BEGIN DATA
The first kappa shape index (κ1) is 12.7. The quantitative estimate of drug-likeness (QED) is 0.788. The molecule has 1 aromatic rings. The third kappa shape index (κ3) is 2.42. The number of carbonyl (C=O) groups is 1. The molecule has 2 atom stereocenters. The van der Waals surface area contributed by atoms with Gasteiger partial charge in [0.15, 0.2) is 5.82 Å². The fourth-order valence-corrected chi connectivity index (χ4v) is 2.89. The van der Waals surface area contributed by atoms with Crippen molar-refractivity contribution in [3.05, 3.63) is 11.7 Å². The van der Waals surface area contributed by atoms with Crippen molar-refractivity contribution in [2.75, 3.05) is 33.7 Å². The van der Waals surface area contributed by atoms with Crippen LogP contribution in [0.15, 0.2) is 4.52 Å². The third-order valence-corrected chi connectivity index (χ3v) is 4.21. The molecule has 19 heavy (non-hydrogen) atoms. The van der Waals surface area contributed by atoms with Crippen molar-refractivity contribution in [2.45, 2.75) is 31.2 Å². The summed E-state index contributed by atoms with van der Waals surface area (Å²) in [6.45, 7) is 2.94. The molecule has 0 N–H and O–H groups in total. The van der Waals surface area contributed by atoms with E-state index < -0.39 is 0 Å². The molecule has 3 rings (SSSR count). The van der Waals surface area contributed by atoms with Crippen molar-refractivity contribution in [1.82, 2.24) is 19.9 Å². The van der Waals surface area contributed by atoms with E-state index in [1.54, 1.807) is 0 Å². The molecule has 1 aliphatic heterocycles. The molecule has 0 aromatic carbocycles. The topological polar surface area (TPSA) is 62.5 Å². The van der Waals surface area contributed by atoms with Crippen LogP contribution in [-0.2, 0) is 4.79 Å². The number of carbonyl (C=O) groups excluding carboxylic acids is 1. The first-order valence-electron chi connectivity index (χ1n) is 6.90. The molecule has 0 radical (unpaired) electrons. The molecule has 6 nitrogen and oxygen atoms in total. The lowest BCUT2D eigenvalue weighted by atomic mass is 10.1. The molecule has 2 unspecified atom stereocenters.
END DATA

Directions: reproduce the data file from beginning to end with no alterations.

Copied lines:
The first kappa shape index (κ1) is 12.7. The quantitative estimate of drug-likeness (QED) is 0.788. The molecule has 1 aromatic rings. The third kappa shape index (κ3) is 2.42. The number of carbonyl (C=O) groups is 1. The molecule has 2 atom stereocenters. The van der Waals surface area contributed by atoms with Gasteiger partial charge in [0.15, 0.2) is 5.82 Å². The fourth-order valence-corrected chi connectivity index (χ4v) is 2.89. The van der Waals surface area contributed by atoms with Crippen molar-refractivity contribution in [3.05, 3.63) is 11.7 Å². The van der Waals surface area contributed by atoms with Crippen molar-refractivity contribution in [2.75, 3.05) is 33.7 Å². The van der Waals surface area contributed by atoms with Crippen LogP contribution in [0.15, 0.2) is 4.52 Å². The third-order valence-corrected chi connectivity index (χ3v) is 4.21. The molecule has 19 heavy (non-hydrogen) atoms. The van der Waals surface area contributed by atoms with Crippen molar-refractivity contribution in [2.45, 2.75) is 31.2 Å². The summed E-state index contributed by atoms with van der Waals surface area (Å²) in [6.45, 7) is 2.94. The molecule has 0 N–H and O–H groups in total. The van der Waals surface area contributed by atoms with E-state index < -0.39 is 0 Å². The molecule has 3 rings (SSSR count). The van der Waals surface area contributed by atoms with Crippen molar-refractivity contribution in [1.82, 2.24) is 19.9 Å². The van der Waals surface area contributed by atoms with E-state index in [1.54, 1.807) is 0 Å². The molecule has 1 aliphatic heterocycles. The molecule has 0 aromatic carbocycles. The topological polar surface area (TPSA) is 62.5 Å². The van der Waals surface area contributed by atoms with Crippen LogP contribution in [-0.2, 0) is 4.79 Å². The number of carbonyl (C=O) groups excluding carboxylic acids is 1. The first-order valence-electron chi connectivity index (χ1n) is 6.90. The molecule has 0 radical (unpaired) electrons. The molecule has 6 nitrogen and oxygen atoms in total. The lowest BCUT2D eigenvalue weighted by atomic mass is 10.1. The molecule has 2 unspecified atom stereocenters.